Thomas Hardy was born in Dorset in 1840, the son of a stonemason and builder, and at the age of 18, he became an architect's apprentice. He lived in London for 5 years from the age of 22 however he returned to Dorset concerned for his health but also determined to write. All of his major novels are set in the southwest of England in a fictional landscape he called "Wessex", named after the medieval Anglo-Saxon kingdom. Although many of the novels' locations are real, he always gave them fictional names.
Hardy was disposed to write about suffering and tragedy. The death of his first wife Emma led him to write some of his finest love poetry. After his death, his ashes were interred in Poets's Corner at Westminster Abbey.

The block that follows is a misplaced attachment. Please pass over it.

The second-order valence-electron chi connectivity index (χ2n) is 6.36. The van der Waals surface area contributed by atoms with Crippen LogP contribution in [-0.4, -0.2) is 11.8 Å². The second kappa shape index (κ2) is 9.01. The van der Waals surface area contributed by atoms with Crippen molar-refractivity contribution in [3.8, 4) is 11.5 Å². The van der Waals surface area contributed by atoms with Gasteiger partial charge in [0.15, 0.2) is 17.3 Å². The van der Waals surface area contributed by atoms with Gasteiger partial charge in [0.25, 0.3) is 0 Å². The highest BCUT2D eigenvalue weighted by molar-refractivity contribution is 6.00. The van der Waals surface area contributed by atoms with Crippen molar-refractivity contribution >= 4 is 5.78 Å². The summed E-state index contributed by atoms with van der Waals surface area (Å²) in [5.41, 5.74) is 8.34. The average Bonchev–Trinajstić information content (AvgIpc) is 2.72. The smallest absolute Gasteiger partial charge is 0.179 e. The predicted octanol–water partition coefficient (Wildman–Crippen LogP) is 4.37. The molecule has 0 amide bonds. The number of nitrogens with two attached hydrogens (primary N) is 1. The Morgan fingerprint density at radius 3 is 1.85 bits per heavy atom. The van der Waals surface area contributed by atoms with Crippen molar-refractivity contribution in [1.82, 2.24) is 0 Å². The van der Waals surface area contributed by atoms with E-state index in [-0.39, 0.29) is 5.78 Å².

Atkinson, Sam, editor. The Literature book, London: Dorling Kindersley, 2016, p.193.
When the Present has latched its postern behind my tremulous stay,
And the May month flaps its glad green leaves like wings,
Delicate-filmed as new-spun silk, will the neighbours say,
'He was a man who used to notice such things'?
If it be in the dusk when, like an eyelid's soundless blink,
The dewfall-hawk comes across the shades to alight
Upon the wind-warped upland thorn, a gazer may think,
'To him this must have been a familiar sight.'
If I pass during some nocturnal blackness, mothy and warm,
When the hedgehog travels furtively over the lawn,
One may say, 'He strove that such innocent creatures should come
to no harm,
'But he could do little for them; and now he is gone.'
'The final poem of the volume 'Afterwards' was read at a memorial service for Hardy shortly after his death, and by W.H. Auden at the end of his inaugural address as Professor of Poetry at Oxford in 1956.
- Next >>